Carter covered a wide range of topics, including Iraq, Iran and the image of the United States regarding human rights, during the first of the 2006-2007 series of Conversations at The Carter Center, programs the center said are "designed to increase public awareness on issues of national and international importance."
The former president and Georgia governor said the recent reluctance of the United States to push for a ceasefire in Lebanon had repercussions throughout the region, where many "react so deeply that recruiting of terrorists is possible."
"Bringing peace to the Mideast, between Israel and the Palestinians, Israel and Lebanon, and Israel and Syria, would be a great factor in reducing the animosity against our country and the incidence of terrorism that exists within the Islamic world," said Carter, who has just completed his 21st book, titled "Palestine: Peace, Not Apartheid."
"Sometimes very wealthy and influential leaders find their recruitment possible among disaffected people, who quite often are ignorant about the subject but have their animositities developed," Carter said.
He said that after Sept. 11 there was unity throughout the world, but the sentiment in favor of eradicating al-Qaida and capturing Osama bin Laden was squandered by revelations about abuses at Guantanamo, Cuba, Abu Ghraib prison in Iraq and secret prisons throughout the world.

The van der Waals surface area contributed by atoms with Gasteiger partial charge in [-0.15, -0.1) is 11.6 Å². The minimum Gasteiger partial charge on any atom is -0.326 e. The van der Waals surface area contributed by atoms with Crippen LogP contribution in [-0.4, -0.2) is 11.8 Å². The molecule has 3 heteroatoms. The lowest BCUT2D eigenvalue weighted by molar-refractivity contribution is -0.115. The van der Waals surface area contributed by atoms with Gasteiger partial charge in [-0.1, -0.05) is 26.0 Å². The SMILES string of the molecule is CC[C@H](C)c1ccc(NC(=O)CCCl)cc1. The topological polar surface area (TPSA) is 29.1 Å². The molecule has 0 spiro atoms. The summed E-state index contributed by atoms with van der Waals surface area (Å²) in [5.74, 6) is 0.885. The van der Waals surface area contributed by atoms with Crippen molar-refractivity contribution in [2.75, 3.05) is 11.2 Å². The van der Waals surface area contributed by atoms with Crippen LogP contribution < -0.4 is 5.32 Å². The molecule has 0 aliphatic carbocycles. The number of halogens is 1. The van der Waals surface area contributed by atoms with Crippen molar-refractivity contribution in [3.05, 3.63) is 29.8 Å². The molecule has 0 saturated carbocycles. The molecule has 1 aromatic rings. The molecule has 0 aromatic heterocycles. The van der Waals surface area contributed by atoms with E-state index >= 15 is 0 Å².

"This has brought disgrace on our country and condemnation from major human rights organizations, almost unanimously, around the world," Carter said. "We have relinquished the leadership we ought to have."
He said the Bush administration had "abandoned Afghanistan, to a major degree, for an unnecessary and unjust war in Iraq, and shifted the entire emphasis toward Iraq."
That, he said, "has lost support of almost every country on earth in the combat on terrorism."
He said there should be a commitment to withdraw U.S. troops from Iraq over a year, and an international conference of every country with interests there to find ways to support the new government in Baghdad and "let the people there know they would have their own affairs to administer."
Carter said it is a mistake not to have direct communications with Iran, which the United States has not had diplomatic relations with since Islamic revolutionaries took over the American Embassy in Tehran during his administration.
"We have a policy now, quite different from what we've had in history, when we disagree with a country or when we ordain a particular policy for American government, if others won't accept our basic principles, then we won't talk to them - at all," the former president said.
He said Iran, Hezbollah, the Hamas-led Palestinian government and North Korea "are the trouble spots."
"I think we ought to have some concerted effort to communicate with them and say what are your policies and what can we do to accommodate them and you accommodate ours," Carter said.
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